“Even if a verse or a psalm is not my own prayer, it is nevertheless the prayer of another member of the community; and it is quite certainly the prayer of the truly human Jesus and his body on earth.” — Dietrich Bonhoeffer.
For today’s prayer, we have two parts. First, quiet your mind, body and soul before God. Position yourself in a comfortably (but not so comfortably that you’ll fall asleep). As you breath in and out, visualize that you are breathing in God’s grace and exhaling your own brokenness. When you’re ready, ask the Holy Spirit to bring to mind the name of someone in your life. This may happen quickly or it may take a while (that’s ok, be content in God’s timing and not your own).
Once you have the name of the person, visualize their face. Lift them up in prayer. Pray for their home life, their school/work life, their family life, their secret life (the parts that God alone sees). Pray for God’s grace to wash over them and for the love of Jesus to fill them. Pray for the Holy Spirit to work God’s miraculous power in their life.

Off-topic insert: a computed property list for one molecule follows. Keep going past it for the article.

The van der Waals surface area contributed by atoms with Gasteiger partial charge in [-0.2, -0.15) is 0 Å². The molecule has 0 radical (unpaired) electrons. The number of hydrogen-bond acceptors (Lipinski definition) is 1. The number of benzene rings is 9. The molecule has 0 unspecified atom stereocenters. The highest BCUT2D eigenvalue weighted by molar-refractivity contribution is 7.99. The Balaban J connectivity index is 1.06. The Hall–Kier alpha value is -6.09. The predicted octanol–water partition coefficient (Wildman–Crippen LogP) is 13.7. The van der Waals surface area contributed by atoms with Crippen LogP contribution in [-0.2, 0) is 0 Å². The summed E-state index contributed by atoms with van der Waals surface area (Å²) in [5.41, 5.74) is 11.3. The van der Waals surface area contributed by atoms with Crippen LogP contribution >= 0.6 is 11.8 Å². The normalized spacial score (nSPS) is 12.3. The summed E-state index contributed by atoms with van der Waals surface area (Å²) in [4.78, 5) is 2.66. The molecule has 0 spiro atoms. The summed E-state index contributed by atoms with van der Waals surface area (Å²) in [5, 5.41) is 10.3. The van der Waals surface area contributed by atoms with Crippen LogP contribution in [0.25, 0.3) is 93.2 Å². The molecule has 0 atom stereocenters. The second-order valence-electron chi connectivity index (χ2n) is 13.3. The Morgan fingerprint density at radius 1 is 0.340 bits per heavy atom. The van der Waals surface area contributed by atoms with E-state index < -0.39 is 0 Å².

After you have had a chance to pray for them, take some time out of your day to call them (maybe that’s on the phone, or Skype/FaceTime/Zoom). Let them know that you were thinking of them and prayed for them. Ask if there’s anything specific you can be praying for (even if they are not a Christian, people seldom pass on this invitation but rather appreciate the thought). If there is a prayer request, don’t just let it go. Follow up on it – schedule time to pray for that specific request (you may even offer to pray for them in that very moment, so as not to miss the opportunity to lift it up right then and there).
“Do not even give a single thought of separating from your [church family], whether their opinions agree with yours or not. Just because someone does not agree with everything you say does not mean that they are sinning. Nor is this or that opinion essential to the work of God. Be patient with those who disagree with you. Do not condemn those who do not see things just as you do, or who think it is their duty to contradict you, whether in a great thing or a small.” — John Wesley